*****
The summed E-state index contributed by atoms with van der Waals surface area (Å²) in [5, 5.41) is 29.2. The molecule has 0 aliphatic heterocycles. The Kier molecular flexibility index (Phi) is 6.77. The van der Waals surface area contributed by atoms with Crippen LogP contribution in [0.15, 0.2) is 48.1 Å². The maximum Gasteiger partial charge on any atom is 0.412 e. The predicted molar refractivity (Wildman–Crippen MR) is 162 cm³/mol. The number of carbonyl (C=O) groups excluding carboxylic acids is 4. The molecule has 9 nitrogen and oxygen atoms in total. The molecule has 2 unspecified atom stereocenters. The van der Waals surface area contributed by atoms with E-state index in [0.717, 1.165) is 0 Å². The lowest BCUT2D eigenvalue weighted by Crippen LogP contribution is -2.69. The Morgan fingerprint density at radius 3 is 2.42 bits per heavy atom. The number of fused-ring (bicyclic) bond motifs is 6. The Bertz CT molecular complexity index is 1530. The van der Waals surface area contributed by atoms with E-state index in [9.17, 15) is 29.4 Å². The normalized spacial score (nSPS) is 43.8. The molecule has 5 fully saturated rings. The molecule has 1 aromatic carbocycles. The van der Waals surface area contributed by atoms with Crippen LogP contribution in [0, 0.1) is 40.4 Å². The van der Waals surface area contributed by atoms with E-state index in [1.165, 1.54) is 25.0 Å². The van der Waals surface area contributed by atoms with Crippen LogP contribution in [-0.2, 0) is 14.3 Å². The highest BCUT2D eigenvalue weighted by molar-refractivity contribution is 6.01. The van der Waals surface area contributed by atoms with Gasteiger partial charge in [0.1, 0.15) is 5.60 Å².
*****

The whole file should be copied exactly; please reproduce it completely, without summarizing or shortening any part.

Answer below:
The summed E-state index contributed by atoms with van der Waals surface area (Å²) in [5, 5.41) is 29.2. The molecule has 0 aliphatic heterocycles. The Kier molecular flexibility index (Phi) is 6.77. The van der Waals surface area contributed by atoms with Crippen LogP contribution in [0.15, 0.2) is 48.1 Å². The maximum Gasteiger partial charge on any atom is 0.412 e. The predicted molar refractivity (Wildman–Crippen MR) is 162 cm³/mol. The number of carbonyl (C=O) groups excluding carboxylic acids is 4. The molecule has 9 nitrogen and oxygen atoms in total. The molecule has 2 unspecified atom stereocenters. The van der Waals surface area contributed by atoms with E-state index in [0.717, 1.165) is 0 Å². The lowest BCUT2D eigenvalue weighted by Crippen LogP contribution is -2.69. The Morgan fingerprint density at radius 3 is 2.42 bits per heavy atom. The number of fused-ring (bicyclic) bond motifs is 6. The Bertz CT molecular complexity index is 1530. The van der Waals surface area contributed by atoms with E-state index in [9.17, 15) is 29.4 Å². The normalized spacial score (nSPS) is 43.8. The molecule has 5 fully saturated rings. The molecule has 1 aromatic carbocycles. The van der Waals surface area contributed by atoms with Crippen LogP contribution in [0, 0.1) is 40.4 Å². The van der Waals surface area contributed by atoms with E-state index in [1.165, 1.54) is 25.0 Å². The van der Waals surface area contributed by atoms with Crippen LogP contribution in [-0.2, 0) is 14.3 Å². The highest BCUT2D eigenvalue weighted by molar-refractivity contribution is 6.01. The van der Waals surface area contributed by atoms with Gasteiger partial charge in [0.1, 0.15) is 5.60 Å².